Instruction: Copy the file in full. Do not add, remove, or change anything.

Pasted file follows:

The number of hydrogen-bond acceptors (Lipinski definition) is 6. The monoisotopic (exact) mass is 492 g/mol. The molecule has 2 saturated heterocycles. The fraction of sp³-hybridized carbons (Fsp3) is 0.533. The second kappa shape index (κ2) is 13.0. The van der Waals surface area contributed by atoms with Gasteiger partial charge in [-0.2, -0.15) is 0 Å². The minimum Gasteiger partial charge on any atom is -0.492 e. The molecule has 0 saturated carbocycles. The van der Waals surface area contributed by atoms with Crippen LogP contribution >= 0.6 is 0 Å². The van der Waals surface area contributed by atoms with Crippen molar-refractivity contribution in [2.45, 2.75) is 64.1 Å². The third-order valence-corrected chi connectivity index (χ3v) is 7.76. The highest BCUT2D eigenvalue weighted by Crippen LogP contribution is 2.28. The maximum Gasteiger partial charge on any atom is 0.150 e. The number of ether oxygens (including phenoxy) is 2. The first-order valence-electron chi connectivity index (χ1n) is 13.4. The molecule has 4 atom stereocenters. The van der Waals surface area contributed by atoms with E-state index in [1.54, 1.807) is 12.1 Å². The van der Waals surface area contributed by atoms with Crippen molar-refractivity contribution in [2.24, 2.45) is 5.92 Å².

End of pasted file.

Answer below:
The number of hydrogen-bond acceptors (Lipinski definition) is 6. The monoisotopic (exact) mass is 492 g/mol. The molecule has 2 saturated heterocycles. The fraction of sp³-hybridized carbons (Fsp3) is 0.533. The second kappa shape index (κ2) is 13.0. The van der Waals surface area contributed by atoms with Gasteiger partial charge in [-0.2, -0.15) is 0 Å². The minimum Gasteiger partial charge on any atom is -0.492 e. The molecule has 0 saturated carbocycles. The van der Waals surface area contributed by atoms with Crippen LogP contribution >= 0.6 is 0 Å². The van der Waals surface area contributed by atoms with Crippen molar-refractivity contribution in [2.45, 2.75) is 64.1 Å². The third-order valence-corrected chi connectivity index (χ3v) is 7.76. The highest BCUT2D eigenvalue weighted by Crippen LogP contribution is 2.28. The maximum Gasteiger partial charge on any atom is 0.150 e. The number of ether oxygens (including phenoxy) is 2. The first-order valence-electron chi connectivity index (χ1n) is 13.4. The molecule has 4 atom stereocenters. The van der Waals surface area contributed by atoms with E-state index in [1.54, 1.807) is 12.1 Å². The van der Waals surface area contributed by atoms with Crippen molar-refractivity contribution in [2.24, 2.45) is 5.92 Å².